“The Psalms went off well, in spite of a shockingly small amount of rehearsal. The choirs [Winchester, Salisbury and Chichester] were a delight! They had everything down pat, but the orchestra was swimming in the open sea. They simply didn’t know it. But somehow the glorious acoustics of Chichester Cathedral cushion everything so that even mistakes sound pretty.”
Bernstein remained fond of this work. It was a bright spot in a year that had otherwise proved frustrating. After six seasons as the New York Philharmonic’s music director, he had taken a sabbatical during the 1964-65 season in order to composer. He intended to complete a musical based on Thornton Wilder’s The Skin of Our Teeth. Plagued by a number of problems, that project foundered and was canceled, causing disappointment and angst to Bernstein and his collaborators. Ever the pragmatist, however, Bernstein recycled much of the music from the discarded musical into the Chichester Psalms.
Instrumentation: four-part mixed chorus and solo boy soprano with orchestra comprising 3 trumpets, 3 trombones, timpani, snare drum, bass drum, cymbals, suspended cymbal, bongo drums, rasp, slapstick, tambourine, temple blocks, triangle, wood block, glockenspiel, chimes, xylophone, 2 harps and strings
Born: March 29, 1902, Oldham, Lancashire, England
Died: March 8, 1983, Ischia, Italy
Premiered: October 8, 1931
In the Biblical Book of Daniel, Belshazzar, the last King of the Mesopotamian city of Babylon, gives a splendid feast. During the festivities, a mysterious hand inscribes a prophecy of the monarch’s doom on the wall of the banquet room. That same night, Belshazzar is slain. The incident has given rise to one of the most frequently used Biblical phrases in common conversation: “to see the handwriting on the wall.”
Belshazzar’s dissolute dinner party, and its context of Israelite captivity and eventual freedom, also caught the imagination of the English composer William Walton, who composed a mighty oratorio with the feast as its musical centerpiece. Belshazzar’s Feast is one of Walton’s greatest compositions and one of Britain’s 20th-century masterworks, on par with Elgar’s The Dream of Gerontius and Britten’s War Requiem.
a project grows in scope
Walton initially undertook the project in 1929 at the behest of conductor Edward Clark, director of music at the BBC and husband of the composer Elizabeth Lutyens. Under the BBC’s auspices, Clark commissioned three composers—Walton, Constant Lambert and Victor Hely-Hutchinson—to write a work suitable for radio broadcast. The commission stipulated that the performing forces be limited to small orchestra (no more than 15 players), small chorus and one soloist, so as to fit into a broadcast studio.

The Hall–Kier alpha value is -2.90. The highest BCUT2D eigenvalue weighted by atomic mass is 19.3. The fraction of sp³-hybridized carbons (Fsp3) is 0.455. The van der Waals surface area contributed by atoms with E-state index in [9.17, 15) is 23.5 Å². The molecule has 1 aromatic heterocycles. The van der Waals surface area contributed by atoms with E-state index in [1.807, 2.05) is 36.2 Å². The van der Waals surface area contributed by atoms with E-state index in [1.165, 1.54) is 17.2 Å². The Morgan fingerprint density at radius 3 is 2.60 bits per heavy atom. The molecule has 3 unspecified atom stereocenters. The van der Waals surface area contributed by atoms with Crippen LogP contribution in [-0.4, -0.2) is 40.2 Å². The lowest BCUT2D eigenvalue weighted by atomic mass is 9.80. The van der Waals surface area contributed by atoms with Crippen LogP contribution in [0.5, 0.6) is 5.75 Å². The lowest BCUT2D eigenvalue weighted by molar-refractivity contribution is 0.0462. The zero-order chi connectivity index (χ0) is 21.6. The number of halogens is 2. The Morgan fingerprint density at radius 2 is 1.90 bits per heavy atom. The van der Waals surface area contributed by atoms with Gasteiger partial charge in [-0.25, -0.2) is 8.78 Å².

Then in his late 20s, Walton was not yet financially self-sufficient. For some years he had resided with the wealthy and cultured Sitwell siblings, Edith, Osbert and Sacheverell, in London and Italy. With manuscript paper packed, Walton took off in December 1929 for Venice, where he and Osbert Sitwell talked through possible topics for the commission. Sitwell suggested the Bible’s Writing on the Wall, and persuaded Walton of the inherent drama in the fall of Babylon and its suitability for the project.
Adapting text from the Book of Daniel, Revelations, and Psalms 137 (lamenting) and 81 (exulting), Osbert Sitwell devised a narrative in three principal parts: the prophecy of Isaiah and the lament of the Jews in captivity; the actual feast with its climactic moment of the handwriting on the wall; and the hymn praising the God of Jacob upon the Jews’ deliverance from their oppressors.
From Venice, Walton and Osbert Sitwell traveled to Amalfi, where the Sitwells customarily spent their winters. There Walton began composing. By the time he returned to England in May, 1930, his score, tentatively entitled Nebuchadnezzar, or the Writing on the Wall, had expanded to two soloists with small orchestra and small chorus. By September, it had grown further, now requiring a large orchestra and double chorus. The work, renamed Belshazzar’s Feast, had reached the point where it was impractical for radio broadcast performance, and Walton opted to submit another piece in fulfillment of the BBC commission. The coup de grâce to the giant score purportedly came as a result of an off-the-cuff remark from the conductor Thomas Beecham when Walton first showed him the score. Walton related the story to Peter Lewis of the London Daily Mail in a 1972 interview.